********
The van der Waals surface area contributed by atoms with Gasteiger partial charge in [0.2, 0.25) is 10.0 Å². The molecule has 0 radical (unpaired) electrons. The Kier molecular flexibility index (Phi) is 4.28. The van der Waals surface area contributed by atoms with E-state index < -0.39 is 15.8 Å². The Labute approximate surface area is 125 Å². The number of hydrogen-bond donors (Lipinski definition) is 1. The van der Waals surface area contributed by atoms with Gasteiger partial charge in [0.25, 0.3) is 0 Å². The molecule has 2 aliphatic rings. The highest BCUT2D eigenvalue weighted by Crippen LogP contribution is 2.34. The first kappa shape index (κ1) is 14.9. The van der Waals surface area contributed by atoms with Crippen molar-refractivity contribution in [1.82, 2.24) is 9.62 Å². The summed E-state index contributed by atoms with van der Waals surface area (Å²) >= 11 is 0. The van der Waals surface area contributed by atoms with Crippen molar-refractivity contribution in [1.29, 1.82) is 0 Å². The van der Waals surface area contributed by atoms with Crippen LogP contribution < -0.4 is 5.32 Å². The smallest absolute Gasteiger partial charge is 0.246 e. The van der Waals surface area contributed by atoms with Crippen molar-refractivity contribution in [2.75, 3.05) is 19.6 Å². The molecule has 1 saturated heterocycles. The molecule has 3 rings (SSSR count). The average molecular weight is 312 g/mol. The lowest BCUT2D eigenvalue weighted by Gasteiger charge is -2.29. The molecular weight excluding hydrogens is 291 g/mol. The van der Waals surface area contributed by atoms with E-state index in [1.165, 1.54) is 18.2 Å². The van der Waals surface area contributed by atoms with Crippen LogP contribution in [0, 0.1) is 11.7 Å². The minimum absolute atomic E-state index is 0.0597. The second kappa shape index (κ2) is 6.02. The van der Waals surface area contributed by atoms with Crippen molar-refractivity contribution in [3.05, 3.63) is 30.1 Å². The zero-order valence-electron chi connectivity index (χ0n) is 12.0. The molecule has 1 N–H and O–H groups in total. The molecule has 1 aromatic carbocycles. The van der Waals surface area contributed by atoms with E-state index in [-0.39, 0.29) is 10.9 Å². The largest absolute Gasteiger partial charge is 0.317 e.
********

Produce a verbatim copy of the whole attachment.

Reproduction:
The van der Waals surface area contributed by atoms with Gasteiger partial charge in [0.2, 0.25) is 10.0 Å². The molecule has 0 radical (unpaired) electrons. The Kier molecular flexibility index (Phi) is 4.28. The van der Waals surface area contributed by atoms with E-state index < -0.39 is 15.8 Å². The Labute approximate surface area is 125 Å². The number of hydrogen-bond donors (Lipinski definition) is 1. The van der Waals surface area contributed by atoms with Gasteiger partial charge in [0.25, 0.3) is 0 Å². The molecule has 2 aliphatic rings. The highest BCUT2D eigenvalue weighted by Crippen LogP contribution is 2.34. The first kappa shape index (κ1) is 14.9. The van der Waals surface area contributed by atoms with Crippen molar-refractivity contribution in [1.82, 2.24) is 9.62 Å². The summed E-state index contributed by atoms with van der Waals surface area (Å²) >= 11 is 0. The van der Waals surface area contributed by atoms with Crippen molar-refractivity contribution in [1.29, 1.82) is 0 Å². The van der Waals surface area contributed by atoms with Crippen LogP contribution < -0.4 is 5.32 Å². The smallest absolute Gasteiger partial charge is 0.246 e. The van der Waals surface area contributed by atoms with Crippen molar-refractivity contribution in [2.75, 3.05) is 19.6 Å². The molecule has 1 saturated heterocycles. The molecule has 3 rings (SSSR count). The average molecular weight is 312 g/mol. The lowest BCUT2D eigenvalue weighted by Gasteiger charge is -2.29. The molecular weight excluding hydrogens is 291 g/mol. The van der Waals surface area contributed by atoms with E-state index in [1.165, 1.54) is 18.2 Å². The van der Waals surface area contributed by atoms with Crippen LogP contribution in [0, 0.1) is 11.7 Å². The minimum absolute atomic E-state index is 0.0597. The second kappa shape index (κ2) is 6.02. The van der Waals surface area contributed by atoms with Crippen molar-refractivity contribution in [3.05, 3.63) is 30.1 Å². The zero-order valence-electron chi connectivity index (χ0n) is 12.0. The molecule has 1 N–H and O–H groups in total. The molecule has 1 aromatic carbocycles. The van der Waals surface area contributed by atoms with E-state index in [-0.39, 0.29) is 10.9 Å². The largest absolute Gasteiger partial charge is 0.317 e.